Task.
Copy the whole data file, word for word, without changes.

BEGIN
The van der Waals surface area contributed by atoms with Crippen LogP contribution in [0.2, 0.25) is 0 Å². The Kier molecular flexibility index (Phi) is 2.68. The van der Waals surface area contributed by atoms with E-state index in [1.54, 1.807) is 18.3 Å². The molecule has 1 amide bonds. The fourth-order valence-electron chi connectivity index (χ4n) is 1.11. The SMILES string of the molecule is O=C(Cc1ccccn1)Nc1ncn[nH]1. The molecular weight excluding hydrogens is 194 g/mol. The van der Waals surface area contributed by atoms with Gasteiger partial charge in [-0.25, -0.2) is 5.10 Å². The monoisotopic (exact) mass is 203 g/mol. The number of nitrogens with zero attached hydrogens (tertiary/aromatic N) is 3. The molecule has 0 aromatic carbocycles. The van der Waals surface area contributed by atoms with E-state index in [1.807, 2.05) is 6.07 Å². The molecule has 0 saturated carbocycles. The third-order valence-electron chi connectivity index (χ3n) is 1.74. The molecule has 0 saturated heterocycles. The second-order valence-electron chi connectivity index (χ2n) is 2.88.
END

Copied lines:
The van der Waals surface area contributed by atoms with Crippen LogP contribution in [0.2, 0.25) is 0 Å². The Kier molecular flexibility index (Phi) is 2.68. The van der Waals surface area contributed by atoms with E-state index in [1.54, 1.807) is 18.3 Å². The molecule has 1 amide bonds. The fourth-order valence-electron chi connectivity index (χ4n) is 1.11. The SMILES string of the molecule is O=C(Cc1ccccn1)Nc1ncn[nH]1. The molecular weight excluding hydrogens is 194 g/mol. The van der Waals surface area contributed by atoms with Gasteiger partial charge in [-0.25, -0.2) is 5.10 Å². The monoisotopic (exact) mass is 203 g/mol. The number of nitrogens with zero attached hydrogens (tertiary/aromatic N) is 3. The molecule has 0 aromatic carbocycles. The van der Waals surface area contributed by atoms with E-state index in [1.807, 2.05) is 6.07 Å². The molecule has 0 saturated carbocycles. The third-order valence-electron chi connectivity index (χ3n) is 1.74. The molecule has 0 saturated heterocycles. The second-order valence-electron chi connectivity index (χ2n) is 2.88.